“This is not a day care. This is a university!”
This was the reaction from the president of Oklahoma Wesleyan University, Dr. Everett Piper, in response to a student’s complaint about a sermon he had delivered on the topic of love. The student, Dr. Piper wrote, said he felt “victimized” by the sermon because he was made to feel guilty about not showing enough love toward others.
“Our culture has actually taught our kids to be this self-absorbed and narcissistic,” Piper says. “Any time their feelings are hurt, they are the victims. Anyone who dares challenge them and, thus, makes them ‘feel bad’ about themselves, is a ‘hater,’ a ‘bigot,’ an ‘oppressor,’ and a ‘victimizer.’”
Dr. Piper’s comments came in response not only to his own interaction with the OKWU student, but in response to dozens of similar incidents across the country in recent months, as students, faculty, and administrators have clashed over what sort of expressions are acceptable on college campuses.
Students at Colorado College, for example, recently tried to prevent the screening of the film Stonewall—a movie about the gay rights movement—not because the film portrayed homosexuality as indecent, but rather because, in the words of a student petition, it “reinforc[ed] a hierarchy of oppression” and discounted the role of racial and sexual minorities in the 1960s protests.
The petition aimed at preventing the screening called it “discursively violent,” and a student claimed it posed “a threat to our identity and our safety.”
A student at Brown University used similar language to describe her retreat to a “safe space” during a debate about sexual assault on campus. There she was surrounded by “coloring books, bubbles, Play-Doh, calming music, pillows, blankets and a video of frolicking puppies,” according to a New York Times article by Judith Shulevitz. The student claimed she had to leave the debate forum because she “was feeling bombarded by a lot of viewpoints” that contradicted her “dearly and closely held beliefs.”
Shulevitz points to several causes of the “quasi-medicalized terminology” that students use to articulate their discomfort. One source is academics who blur the line between the physical and the mental. Scholar Mari J. Matsuda, for instance, worries that college students are vulnerable to “the violence of the word” when they encounter novel ideas away from home.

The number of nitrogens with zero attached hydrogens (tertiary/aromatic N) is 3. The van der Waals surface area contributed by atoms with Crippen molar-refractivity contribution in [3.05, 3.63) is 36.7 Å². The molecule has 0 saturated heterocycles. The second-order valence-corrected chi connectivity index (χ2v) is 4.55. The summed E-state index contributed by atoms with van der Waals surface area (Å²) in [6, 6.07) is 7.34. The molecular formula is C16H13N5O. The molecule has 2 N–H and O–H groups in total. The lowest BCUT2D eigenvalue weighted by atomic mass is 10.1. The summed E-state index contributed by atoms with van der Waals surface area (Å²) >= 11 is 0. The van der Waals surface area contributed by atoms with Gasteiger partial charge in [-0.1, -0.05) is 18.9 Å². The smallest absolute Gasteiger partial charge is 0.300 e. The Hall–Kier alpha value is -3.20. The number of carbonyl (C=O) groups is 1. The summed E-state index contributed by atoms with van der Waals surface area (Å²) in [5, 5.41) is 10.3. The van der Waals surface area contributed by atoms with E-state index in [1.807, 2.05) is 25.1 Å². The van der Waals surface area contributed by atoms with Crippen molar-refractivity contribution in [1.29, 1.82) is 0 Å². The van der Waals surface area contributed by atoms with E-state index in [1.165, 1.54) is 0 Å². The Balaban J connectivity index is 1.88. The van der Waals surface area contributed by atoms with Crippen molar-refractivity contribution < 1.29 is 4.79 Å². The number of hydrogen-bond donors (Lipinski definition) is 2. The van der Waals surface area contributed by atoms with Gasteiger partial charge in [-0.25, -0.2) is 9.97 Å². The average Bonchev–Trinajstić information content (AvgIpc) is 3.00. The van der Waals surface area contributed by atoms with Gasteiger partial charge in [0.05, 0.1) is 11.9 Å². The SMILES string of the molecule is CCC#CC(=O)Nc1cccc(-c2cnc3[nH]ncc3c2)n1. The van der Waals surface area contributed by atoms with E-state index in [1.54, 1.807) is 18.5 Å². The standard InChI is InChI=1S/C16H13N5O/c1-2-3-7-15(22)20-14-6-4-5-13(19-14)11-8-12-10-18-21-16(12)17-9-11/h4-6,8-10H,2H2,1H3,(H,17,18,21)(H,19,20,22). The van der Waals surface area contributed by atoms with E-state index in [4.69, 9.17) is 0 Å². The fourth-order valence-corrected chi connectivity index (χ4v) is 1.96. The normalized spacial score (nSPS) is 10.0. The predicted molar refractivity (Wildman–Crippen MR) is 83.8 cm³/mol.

Schulevitz also points to the consequences of national guidelines, including Titles VII and IX of the Civil Rights Act, which protect students at schools that receive federal funding from “hostile environments.”
According to FIRE, an advocacy group that promotes free speech in higher education, federal rules are a significant cause of the regulation of speech on college campuses. In 2013, the Department of Education released a new code following an investigation at the University of Montana that has driven schools around the country to define conduct such as “sexual harassment” in vague and possibly unconstitutional ways.
The regulation of speech has taken on other forms as well. In addition to creating “safe spaces” for students, schools have created “free speech zones” on college campuses as well. In 2013, a student at Modesto Junior College was ordered to stop handing out copies of the Constitution because he had not received prior permission and because he was outside the designated free speech area (the school later settled the case with the student and revised its speech codes).
According to FIRE, a majority of the public colleges and universities it surveyed “clearly and substantially” restrict free speech. In its assessment of the policies of 333 such institutions, 54 percent received a “red light rating,” meaning that the school’s policies threaten students’ First Amendment rights.
In the growing debate over free speech issues, some administrators have affirmed their commitment to the free exchange of ideas. This year, the University of Chicago and Purdue University issued statements of principles guaranteeing “the broadest possible latitude to speak, write, listen, challenge, and learn,” adding, “It is not the proper role of the university to attempt to shield individuals from ideas and opinions they find unwelcome, disagreeable, or even deeply offensive.”
Even state legislatures are beginning to take notice and respond with legislation. In 2014, Virginia passed a law disallowing “free speech zones” on public campuses. Missouri passed a similar law in July 2015.
Yet elsewhere across the country, students are demanding that administrators crack down on disrespectful and offensive speech. In November, after protests at the University of Missouri led to the resignation of president Tim Wolfe, students at Amherst College demanded that students who posted “All Lives Matter” and pro-free speech posters be subject to disciplinary action and partake in “extensive training for racial and cultural competency.”
In some cases, administrators and faculty members have agreed to student demands.